Recently, another assembly quality metric has been proposed that uses alignments of paired-end and mate-pair reads to an assembly to generate Feature-Response Curves (FRC) [15, 64]. This approach attempts to capture a trade-off between accuracy and continuity, and has recently been used to assess a number of publicly available genome assembly datasets including the snake assemblies that were submitted for Assemblathon 2 . The authors used the read alignments to generate a number of features which can be evaluated separately or combined for an overall view of assembly accuracy. They identified SGA and Meraculous as producing the highest ranking assemblies, results which agree with our findings (SGA and Meraculous ranked 1st and 3rd). They also echoed our conclusions that focusing on individual metrics can often produce different rankings for assemblers.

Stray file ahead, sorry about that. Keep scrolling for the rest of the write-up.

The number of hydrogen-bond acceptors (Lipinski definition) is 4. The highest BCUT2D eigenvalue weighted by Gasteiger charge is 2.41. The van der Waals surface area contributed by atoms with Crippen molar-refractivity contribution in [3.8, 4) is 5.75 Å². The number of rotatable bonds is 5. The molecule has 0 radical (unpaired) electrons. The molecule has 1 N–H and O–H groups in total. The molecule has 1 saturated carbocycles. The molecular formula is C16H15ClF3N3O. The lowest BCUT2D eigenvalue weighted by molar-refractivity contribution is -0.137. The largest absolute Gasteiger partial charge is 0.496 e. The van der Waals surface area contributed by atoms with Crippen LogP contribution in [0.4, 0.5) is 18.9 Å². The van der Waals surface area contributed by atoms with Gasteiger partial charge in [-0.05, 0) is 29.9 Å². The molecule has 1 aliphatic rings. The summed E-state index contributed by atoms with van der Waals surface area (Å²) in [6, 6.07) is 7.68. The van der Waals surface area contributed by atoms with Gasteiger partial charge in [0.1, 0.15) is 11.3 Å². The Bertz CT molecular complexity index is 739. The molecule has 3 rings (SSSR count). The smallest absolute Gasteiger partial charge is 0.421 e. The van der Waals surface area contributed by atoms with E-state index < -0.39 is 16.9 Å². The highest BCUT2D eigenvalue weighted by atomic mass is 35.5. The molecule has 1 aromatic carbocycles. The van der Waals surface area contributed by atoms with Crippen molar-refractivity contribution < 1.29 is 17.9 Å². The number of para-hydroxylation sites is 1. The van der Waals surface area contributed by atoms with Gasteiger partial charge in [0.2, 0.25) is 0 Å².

Combining multiple assemblies from different assembly pipelines in order to produce an improved assembly was an approach used in the assembly of the rhesus macaque genome . It might therefore be expected that an improved assembly could be made for each of the three species in this study. The results from the CEGMA analysis (Figure 5) indicate that this may be possible, at least in terms of the genic content of an assembly. Three fish assemblies (CSHL, CSHL*, and SOAP*) were all found to contain the most core genes (436 out of 458 CEGs), but 455 CEGs were present across all assemblies. Combining assemblies is the approach that the Genomic Assemblies Merger (GAM) team used for their snake assembly. The GAM program)  combined separate assemblies produced by the CLC and ABySS assemblers [8, 68]. However, the resulting assembly scored poorly in most metrics. In contrast, the metassembler entry from the CSHL team produced a high-ranking assembly, but one that was only marginally better than the two source assemblies that it was based on.